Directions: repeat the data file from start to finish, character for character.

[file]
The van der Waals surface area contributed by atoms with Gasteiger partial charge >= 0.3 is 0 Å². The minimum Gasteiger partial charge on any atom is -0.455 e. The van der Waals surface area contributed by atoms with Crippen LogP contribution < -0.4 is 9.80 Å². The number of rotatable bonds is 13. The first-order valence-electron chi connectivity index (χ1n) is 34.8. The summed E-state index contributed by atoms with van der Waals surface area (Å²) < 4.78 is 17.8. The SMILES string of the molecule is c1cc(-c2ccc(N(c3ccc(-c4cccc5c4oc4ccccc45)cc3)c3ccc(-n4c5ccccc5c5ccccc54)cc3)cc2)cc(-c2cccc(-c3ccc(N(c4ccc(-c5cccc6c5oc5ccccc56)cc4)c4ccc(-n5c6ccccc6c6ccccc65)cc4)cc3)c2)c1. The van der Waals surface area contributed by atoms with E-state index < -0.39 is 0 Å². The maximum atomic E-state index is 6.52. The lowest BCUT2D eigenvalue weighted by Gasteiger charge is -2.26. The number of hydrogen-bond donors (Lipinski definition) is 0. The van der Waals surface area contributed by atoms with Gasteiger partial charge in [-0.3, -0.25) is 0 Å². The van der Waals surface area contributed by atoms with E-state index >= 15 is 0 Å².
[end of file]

The van der Waals surface area contributed by atoms with Gasteiger partial charge >= 0.3 is 0 Å². The minimum Gasteiger partial charge on any atom is -0.455 e. The van der Waals surface area contributed by atoms with Crippen LogP contribution < -0.4 is 9.80 Å². The number of rotatable bonds is 13. The first-order valence-electron chi connectivity index (χ1n) is 34.8. The summed E-state index contributed by atoms with van der Waals surface area (Å²) < 4.78 is 17.8. The SMILES string of the molecule is c1cc(-c2ccc(N(c3ccc(-c4cccc5c4oc4ccccc45)cc3)c3ccc(-n4c5ccccc5c5ccccc54)cc3)cc2)cc(-c2cccc(-c3ccc(N(c4ccc(-c5cccc6c5oc5ccccc56)cc4)c4ccc(-n5c6ccccc6c6ccccc65)cc4)cc3)c2)c1. The van der Waals surface area contributed by atoms with E-state index < -0.39 is 0 Å². The maximum atomic E-state index is 6.52. The lowest BCUT2D eigenvalue weighted by Gasteiger charge is -2.26. The number of hydrogen-bond donors (Lipinski definition) is 0. The van der Waals surface area contributed by atoms with Gasteiger partial charge in [-0.3, -0.25) is 0 Å². The van der Waals surface area contributed by atoms with E-state index >= 15 is 0 Å².